For me, this suit is that it feels like there are clicks on the positions for me. There is the mostly upright position which for me and my bike is somewhere about a 20 degree forward lean. Then the halfway tuck where my helmet is just getting protection from the windscreen – this is typically where my body ends up on the freeway when there is no traffic. So far so good and going between them was easy. While I could stay between the two – it was clear to me that the suit was designed to be worn in certain body positions and my natural positions fit are there.

Once I found some clear roads, it was time to go down on Matte and I went into a full tuck. It was like I had someone force my back and body down. My belly slapped down fully on the tank, elbows resting on my legs, helmet bouncing on my cell phone mount. Do’h – the phone mount is right were my helmet wanted to go! But there was no middle ground, this suit was forcing me into the correct tuck position and keeping me there. Now keep in mind, my bike is not a race bred super sport and is a bit more upright and takes some effort to go down like this in my normal gear, but it was was effortless.

Being in that position, it felt like I was on the hunt. Now I see why people get in trouble. that was a very primal feeling.

2017.06.08 – The first few hours of a new suit.

Earlier this week, I found a deal on the Dainese Aero Evo suit that was too hard to pass up as a gear head. So I jumped on it and it arrived this morning. During an all hands call I was listening to, I decided to try and get in. It was an experience getting the suit zipped up the first time. At first I feared that I would have to return it since it was not zipping up. Then I remembered you have to bend over like you are in a full tuck on the bike.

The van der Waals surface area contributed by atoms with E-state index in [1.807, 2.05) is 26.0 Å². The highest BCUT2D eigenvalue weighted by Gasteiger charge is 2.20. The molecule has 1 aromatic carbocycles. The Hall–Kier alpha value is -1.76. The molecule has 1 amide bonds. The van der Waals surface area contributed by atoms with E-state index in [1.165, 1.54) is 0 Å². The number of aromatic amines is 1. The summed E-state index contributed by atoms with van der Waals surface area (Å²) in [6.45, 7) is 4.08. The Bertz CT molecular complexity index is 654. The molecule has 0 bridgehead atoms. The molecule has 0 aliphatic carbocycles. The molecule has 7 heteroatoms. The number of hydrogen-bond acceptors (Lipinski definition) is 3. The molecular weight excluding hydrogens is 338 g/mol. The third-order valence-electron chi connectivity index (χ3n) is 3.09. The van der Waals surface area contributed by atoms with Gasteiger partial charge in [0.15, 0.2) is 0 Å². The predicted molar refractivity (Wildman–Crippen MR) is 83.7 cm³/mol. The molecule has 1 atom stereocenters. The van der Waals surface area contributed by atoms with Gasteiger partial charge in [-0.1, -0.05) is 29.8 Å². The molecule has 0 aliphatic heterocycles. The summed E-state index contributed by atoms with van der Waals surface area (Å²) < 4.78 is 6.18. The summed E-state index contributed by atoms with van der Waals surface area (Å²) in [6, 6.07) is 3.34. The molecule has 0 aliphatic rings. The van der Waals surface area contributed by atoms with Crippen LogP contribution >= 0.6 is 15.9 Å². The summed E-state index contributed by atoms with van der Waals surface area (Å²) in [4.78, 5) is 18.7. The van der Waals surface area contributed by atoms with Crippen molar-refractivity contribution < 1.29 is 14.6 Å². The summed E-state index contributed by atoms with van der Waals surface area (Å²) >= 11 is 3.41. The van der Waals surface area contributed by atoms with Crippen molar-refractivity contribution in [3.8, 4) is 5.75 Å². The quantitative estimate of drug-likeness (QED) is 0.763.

Got one side up, success! Now the other zip was fighting me. After finding some cord to use as a zipper pull, I got the it all zipped up. I was thinking to myself, I really hope this works since the next size up was out of stock and I would have to return and pass up on the deal if it didn’t fit. Next step was to zip up the calf zippers and put my boots on. Somehow I managed to get it on while the chatter of corporate goals and visions continued on in the background.

The sensation of the skin tight leather and armor was just amazing. I knew it would be a tight fit, but I felt like I could take anything that could happen to me. But walking and standing was hard. I know this is an aggressively cut motorcycle race suit, but it really was starting to feel like a bondage experience just trying to move around. But once I sat down and put myself in a position that I would be in on the bike, and it started to feel better.

I know from my other Dainese gear that it will break in a bit and the leather will stretch. The bottom half feels like the Delta Pro pants I bought after losing weight, and those were nearly impossible to get on at first. Now, they fit just perfectly. So my fear in ordering the wrong size was misplaced. Now I just sat around listening in to the corporate chatter while covered in this.